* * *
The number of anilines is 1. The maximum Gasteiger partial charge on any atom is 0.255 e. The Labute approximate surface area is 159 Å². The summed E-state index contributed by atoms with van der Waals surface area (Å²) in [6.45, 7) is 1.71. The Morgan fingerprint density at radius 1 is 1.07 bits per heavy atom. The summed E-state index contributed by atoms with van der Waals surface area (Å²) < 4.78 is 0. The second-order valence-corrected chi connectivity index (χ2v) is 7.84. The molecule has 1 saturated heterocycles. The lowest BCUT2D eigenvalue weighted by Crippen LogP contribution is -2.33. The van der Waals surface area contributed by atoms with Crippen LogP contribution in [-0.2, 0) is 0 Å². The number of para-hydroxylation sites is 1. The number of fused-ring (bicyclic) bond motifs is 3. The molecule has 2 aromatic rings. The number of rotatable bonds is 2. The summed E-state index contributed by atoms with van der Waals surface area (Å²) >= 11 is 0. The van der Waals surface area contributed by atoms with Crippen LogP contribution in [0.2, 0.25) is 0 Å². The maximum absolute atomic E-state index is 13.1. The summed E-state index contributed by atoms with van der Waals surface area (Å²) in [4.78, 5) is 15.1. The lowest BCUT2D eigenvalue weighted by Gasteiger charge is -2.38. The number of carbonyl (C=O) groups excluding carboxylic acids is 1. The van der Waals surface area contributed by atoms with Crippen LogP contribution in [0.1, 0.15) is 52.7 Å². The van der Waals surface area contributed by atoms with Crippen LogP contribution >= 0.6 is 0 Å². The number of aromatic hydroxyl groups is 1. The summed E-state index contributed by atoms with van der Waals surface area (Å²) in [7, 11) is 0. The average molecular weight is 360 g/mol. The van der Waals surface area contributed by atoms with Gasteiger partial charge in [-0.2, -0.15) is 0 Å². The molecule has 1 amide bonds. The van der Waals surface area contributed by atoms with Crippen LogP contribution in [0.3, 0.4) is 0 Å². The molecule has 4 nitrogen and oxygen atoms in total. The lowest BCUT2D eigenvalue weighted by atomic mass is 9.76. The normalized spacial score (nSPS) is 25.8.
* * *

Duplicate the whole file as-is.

The number of anilines is 1. The maximum Gasteiger partial charge on any atom is 0.255 e. The Labute approximate surface area is 159 Å². The summed E-state index contributed by atoms with van der Waals surface area (Å²) in [6.45, 7) is 1.71. The Morgan fingerprint density at radius 1 is 1.07 bits per heavy atom. The summed E-state index contributed by atoms with van der Waals surface area (Å²) < 4.78 is 0. The second-order valence-corrected chi connectivity index (χ2v) is 7.84. The molecule has 1 saturated heterocycles. The lowest BCUT2D eigenvalue weighted by Crippen LogP contribution is -2.33. The van der Waals surface area contributed by atoms with Crippen LogP contribution in [-0.2, 0) is 0 Å². The number of para-hydroxylation sites is 1. The number of fused-ring (bicyclic) bond motifs is 3. The molecule has 2 aromatic rings. The number of rotatable bonds is 2. The summed E-state index contributed by atoms with van der Waals surface area (Å²) >= 11 is 0. The van der Waals surface area contributed by atoms with Crippen LogP contribution in [0.2, 0.25) is 0 Å². The maximum absolute atomic E-state index is 13.1. The summed E-state index contributed by atoms with van der Waals surface area (Å²) in [4.78, 5) is 15.1. The lowest BCUT2D eigenvalue weighted by Gasteiger charge is -2.38. The number of carbonyl (C=O) groups excluding carboxylic acids is 1. The van der Waals surface area contributed by atoms with Crippen LogP contribution in [0.1, 0.15) is 52.7 Å². The van der Waals surface area contributed by atoms with Crippen LogP contribution >= 0.6 is 0 Å². The number of aromatic hydroxyl groups is 1. The summed E-state index contributed by atoms with van der Waals surface area (Å²) in [7, 11) is 0. The average molecular weight is 360 g/mol. The van der Waals surface area contributed by atoms with Gasteiger partial charge in [-0.2, -0.15) is 0 Å². The molecule has 1 amide bonds. The van der Waals surface area contributed by atoms with Crippen LogP contribution in [0.3, 0.4) is 0 Å². The molecule has 4 nitrogen and oxygen atoms in total. The lowest BCUT2D eigenvalue weighted by atomic mass is 9.76. The normalized spacial score (nSPS) is 25.8.